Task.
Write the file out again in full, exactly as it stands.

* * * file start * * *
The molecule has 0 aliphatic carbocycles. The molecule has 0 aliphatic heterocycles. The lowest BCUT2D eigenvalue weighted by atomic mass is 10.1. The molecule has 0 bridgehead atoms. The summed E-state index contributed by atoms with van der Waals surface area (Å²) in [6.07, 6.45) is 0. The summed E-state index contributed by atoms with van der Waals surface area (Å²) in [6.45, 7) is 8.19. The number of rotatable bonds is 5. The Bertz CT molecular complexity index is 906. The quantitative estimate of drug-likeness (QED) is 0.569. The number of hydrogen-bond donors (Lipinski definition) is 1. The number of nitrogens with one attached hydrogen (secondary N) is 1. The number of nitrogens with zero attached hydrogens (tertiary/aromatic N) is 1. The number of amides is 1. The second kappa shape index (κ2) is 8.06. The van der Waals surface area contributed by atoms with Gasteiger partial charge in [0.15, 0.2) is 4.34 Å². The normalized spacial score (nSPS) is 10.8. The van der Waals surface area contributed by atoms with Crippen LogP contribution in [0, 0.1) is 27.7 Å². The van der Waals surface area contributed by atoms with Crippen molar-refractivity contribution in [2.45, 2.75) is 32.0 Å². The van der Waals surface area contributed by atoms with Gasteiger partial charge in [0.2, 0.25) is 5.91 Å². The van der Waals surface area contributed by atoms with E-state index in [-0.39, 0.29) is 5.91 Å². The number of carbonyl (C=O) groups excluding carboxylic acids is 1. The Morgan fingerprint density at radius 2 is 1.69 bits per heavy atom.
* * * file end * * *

The molecule has 0 aliphatic carbocycles. The molecule has 0 aliphatic heterocycles. The lowest BCUT2D eigenvalue weighted by atomic mass is 10.1. The molecule has 0 bridgehead atoms. The summed E-state index contributed by atoms with van der Waals surface area (Å²) in [6.07, 6.45) is 0. The summed E-state index contributed by atoms with van der Waals surface area (Å²) in [6.45, 7) is 8.19. The number of rotatable bonds is 5. The Bertz CT molecular complexity index is 906. The quantitative estimate of drug-likeness (QED) is 0.569. The number of hydrogen-bond donors (Lipinski definition) is 1. The number of nitrogens with one attached hydrogen (secondary N) is 1. The number of nitrogens with zero attached hydrogens (tertiary/aromatic N) is 1. The number of amides is 1. The second kappa shape index (κ2) is 8.06. The van der Waals surface area contributed by atoms with Gasteiger partial charge in [0.15, 0.2) is 4.34 Å². The normalized spacial score (nSPS) is 10.8. The van der Waals surface area contributed by atoms with Crippen LogP contribution in [0, 0.1) is 27.7 Å². The van der Waals surface area contributed by atoms with Crippen molar-refractivity contribution in [2.45, 2.75) is 32.0 Å². The van der Waals surface area contributed by atoms with Gasteiger partial charge in [0.2, 0.25) is 5.91 Å². The van der Waals surface area contributed by atoms with E-state index in [-0.39, 0.29) is 5.91 Å². The number of carbonyl (C=O) groups excluding carboxylic acids is 1. The Morgan fingerprint density at radius 2 is 1.69 bits per heavy atom.